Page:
(An hour later, HOB stood beside Sonny Boy as the doctor wove the needle in and out of the skin of his forehead. I stood at HOB’s side, closer to Sonny Boy’s feet. Every once in awhile I glanced up at the sight of the skin being pierced by the curved needle. After about five minutes I felt light-headed and thought I might have to step away. Then, I heard the nurse say, “Sir, you need to come with me. You’re just about two seconds from fainting and we don’t need that right now." HOB was white and shaking as they led him away to go lie down. “Move up there, Mother,” the nurse commanded and I did as I was told.)
A year later, Sonny Boy had another head crack while jumping on a hotel room bed. We found the emergency room in the city we were visiting, got through the stitches and were back on the road to home in no time. We were getting pretty good at this medical stuff we thought.
Then along came Evan.
At 18 months he climbed up on the coffee table and fell off. He cried, but then seemed to recover. Two days later (yeah, so I won’t win Mother-of-the-Year award, OK?) I discovered it as I watched him try to crawl across the floor. He got a dinosaur cast for that one.
About two years later Sonny Boy and Evan were wrestling one night while I was making dinner and I glanced over to see Sonny Boy holding on to Evan who was straining to get away. “Let go of your brother,” I called. Sonny Boy did and Evan went flying into the corner of the wall, cracking open his forehead. The blood gushed out and I scrambled with a kitchen towel to staunch it. I turned off all the burners, and wrote a note with blood covered hands, “At hospital” and left it on the table. Poor HOB came home to find the bloody scene—the towel, the note that had gotten blood on it, the bloody stove knobs. We were still in the waiting room, Evan now calm and smiling waiting for his stitches when HOB raced through the double doors, panting and sweating, causing two nurses to come to his aide.
Then there was the broken arm in second grade (monkey bars).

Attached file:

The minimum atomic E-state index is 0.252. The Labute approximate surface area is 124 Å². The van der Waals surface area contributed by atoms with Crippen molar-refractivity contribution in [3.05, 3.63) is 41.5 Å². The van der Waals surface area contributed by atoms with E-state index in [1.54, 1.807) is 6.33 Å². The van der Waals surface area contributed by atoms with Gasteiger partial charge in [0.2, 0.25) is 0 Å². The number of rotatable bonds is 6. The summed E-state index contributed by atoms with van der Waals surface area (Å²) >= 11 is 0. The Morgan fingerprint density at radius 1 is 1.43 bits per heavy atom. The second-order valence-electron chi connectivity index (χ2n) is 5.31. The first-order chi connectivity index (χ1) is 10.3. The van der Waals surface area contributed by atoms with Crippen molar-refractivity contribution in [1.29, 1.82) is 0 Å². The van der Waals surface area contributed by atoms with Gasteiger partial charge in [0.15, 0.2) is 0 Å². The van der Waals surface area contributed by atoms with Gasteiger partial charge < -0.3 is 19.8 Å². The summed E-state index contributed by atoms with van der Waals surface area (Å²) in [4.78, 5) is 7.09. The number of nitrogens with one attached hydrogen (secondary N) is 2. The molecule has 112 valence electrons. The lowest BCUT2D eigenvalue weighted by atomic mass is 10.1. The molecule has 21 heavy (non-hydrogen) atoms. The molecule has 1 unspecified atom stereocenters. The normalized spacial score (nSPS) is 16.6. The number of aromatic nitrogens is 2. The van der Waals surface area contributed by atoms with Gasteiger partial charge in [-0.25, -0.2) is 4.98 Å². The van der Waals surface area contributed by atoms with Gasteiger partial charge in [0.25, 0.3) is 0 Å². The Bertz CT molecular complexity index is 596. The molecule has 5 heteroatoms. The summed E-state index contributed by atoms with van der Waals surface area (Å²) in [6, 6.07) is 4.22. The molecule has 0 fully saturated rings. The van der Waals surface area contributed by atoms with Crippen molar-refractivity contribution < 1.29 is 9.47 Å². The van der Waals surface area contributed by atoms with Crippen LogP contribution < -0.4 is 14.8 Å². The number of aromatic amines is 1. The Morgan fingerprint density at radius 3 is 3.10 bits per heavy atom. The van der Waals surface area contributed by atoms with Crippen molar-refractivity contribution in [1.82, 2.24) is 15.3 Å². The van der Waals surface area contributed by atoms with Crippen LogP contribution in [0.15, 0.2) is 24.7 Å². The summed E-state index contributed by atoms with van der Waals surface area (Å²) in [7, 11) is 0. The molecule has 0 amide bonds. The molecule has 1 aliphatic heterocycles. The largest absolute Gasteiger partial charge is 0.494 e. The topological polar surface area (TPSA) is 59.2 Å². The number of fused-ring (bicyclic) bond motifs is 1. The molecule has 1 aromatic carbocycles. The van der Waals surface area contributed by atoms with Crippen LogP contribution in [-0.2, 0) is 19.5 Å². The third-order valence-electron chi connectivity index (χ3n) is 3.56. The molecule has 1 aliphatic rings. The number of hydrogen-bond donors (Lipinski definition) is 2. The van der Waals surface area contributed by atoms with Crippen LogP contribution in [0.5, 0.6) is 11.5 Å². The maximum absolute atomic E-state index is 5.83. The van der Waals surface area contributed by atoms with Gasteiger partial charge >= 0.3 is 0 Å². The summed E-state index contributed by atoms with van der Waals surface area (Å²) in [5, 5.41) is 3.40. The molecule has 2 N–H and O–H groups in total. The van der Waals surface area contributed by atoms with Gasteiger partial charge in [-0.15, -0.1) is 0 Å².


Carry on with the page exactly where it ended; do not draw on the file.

Then the broken arm in fifth grade (monkey bars).
Then the skateboarding incident that required an ambulance and CAT scan.
Then the broken wrist in Colorado requiring major surgery (snowboarding).
Along the way there were multiple head wounds, more trips for both boys to the emergency room. Needless to say HOB eventually had to calm down concerning the various cuts and bruises. He had no choice. His body and mind could only take so much. I became a little more willing to stop under-reacting as well.
We knew we had reached middle ground one Sunday evening when Evan was racing around a corner, fell and came to us with yet another cut to the forehead. We both looked at it. It was not too deep, not too long. “You know,” I said. “Last time we went in for something like this, they just steri-stripped it.” HOB looked at me and said, “Are you thinking what I’m thinking?” I nodded, like the wizened old cowboy out on the range, “We’ve seen it done enough. I reckon we can fix this thing ourselves.”
HOB went to the store, got the steri-strips and we cleaned the wound, I held it together while HOB cut the strips and applied them one by one, cross-crossing them like a real pro, ending with a flourish of tape that connected them all in straight, beautiful line.
He’s come along way.
But he’s still not getting the book back.